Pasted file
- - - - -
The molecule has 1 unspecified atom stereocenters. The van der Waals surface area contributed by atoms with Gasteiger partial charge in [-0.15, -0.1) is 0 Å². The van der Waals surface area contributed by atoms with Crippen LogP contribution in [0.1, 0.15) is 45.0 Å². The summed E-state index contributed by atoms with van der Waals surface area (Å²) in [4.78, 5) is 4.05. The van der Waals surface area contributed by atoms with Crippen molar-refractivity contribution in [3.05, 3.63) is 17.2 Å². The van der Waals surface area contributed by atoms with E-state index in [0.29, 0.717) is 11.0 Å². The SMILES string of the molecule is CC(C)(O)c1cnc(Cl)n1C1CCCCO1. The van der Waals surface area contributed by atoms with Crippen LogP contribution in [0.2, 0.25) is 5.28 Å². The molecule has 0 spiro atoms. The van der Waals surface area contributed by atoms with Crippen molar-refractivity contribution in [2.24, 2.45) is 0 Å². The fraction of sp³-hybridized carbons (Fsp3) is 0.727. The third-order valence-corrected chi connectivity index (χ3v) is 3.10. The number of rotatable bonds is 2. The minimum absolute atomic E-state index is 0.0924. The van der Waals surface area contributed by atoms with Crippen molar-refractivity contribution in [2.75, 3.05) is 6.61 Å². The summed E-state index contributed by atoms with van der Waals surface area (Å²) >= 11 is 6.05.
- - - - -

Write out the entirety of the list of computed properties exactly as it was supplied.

The molecule has 1 unspecified atom stereocenters. The van der Waals surface area contributed by atoms with Gasteiger partial charge in [-0.15, -0.1) is 0 Å². The van der Waals surface area contributed by atoms with Crippen LogP contribution in [0.1, 0.15) is 45.0 Å². The summed E-state index contributed by atoms with van der Waals surface area (Å²) in [4.78, 5) is 4.05. The van der Waals surface area contributed by atoms with Crippen molar-refractivity contribution in [3.05, 3.63) is 17.2 Å². The van der Waals surface area contributed by atoms with E-state index in [0.29, 0.717) is 11.0 Å². The SMILES string of the molecule is CC(C)(O)c1cnc(Cl)n1C1CCCCO1. The van der Waals surface area contributed by atoms with Crippen LogP contribution in [0.2, 0.25) is 5.28 Å². The molecule has 0 spiro atoms. The van der Waals surface area contributed by atoms with Crippen molar-refractivity contribution in [2.24, 2.45) is 0 Å². The fraction of sp³-hybridized carbons (Fsp3) is 0.727. The third-order valence-corrected chi connectivity index (χ3v) is 3.10. The number of rotatable bonds is 2. The minimum absolute atomic E-state index is 0.0924. The van der Waals surface area contributed by atoms with Crippen molar-refractivity contribution in [2.75, 3.05) is 6.61 Å². The summed E-state index contributed by atoms with van der Waals surface area (Å²) >= 11 is 6.05.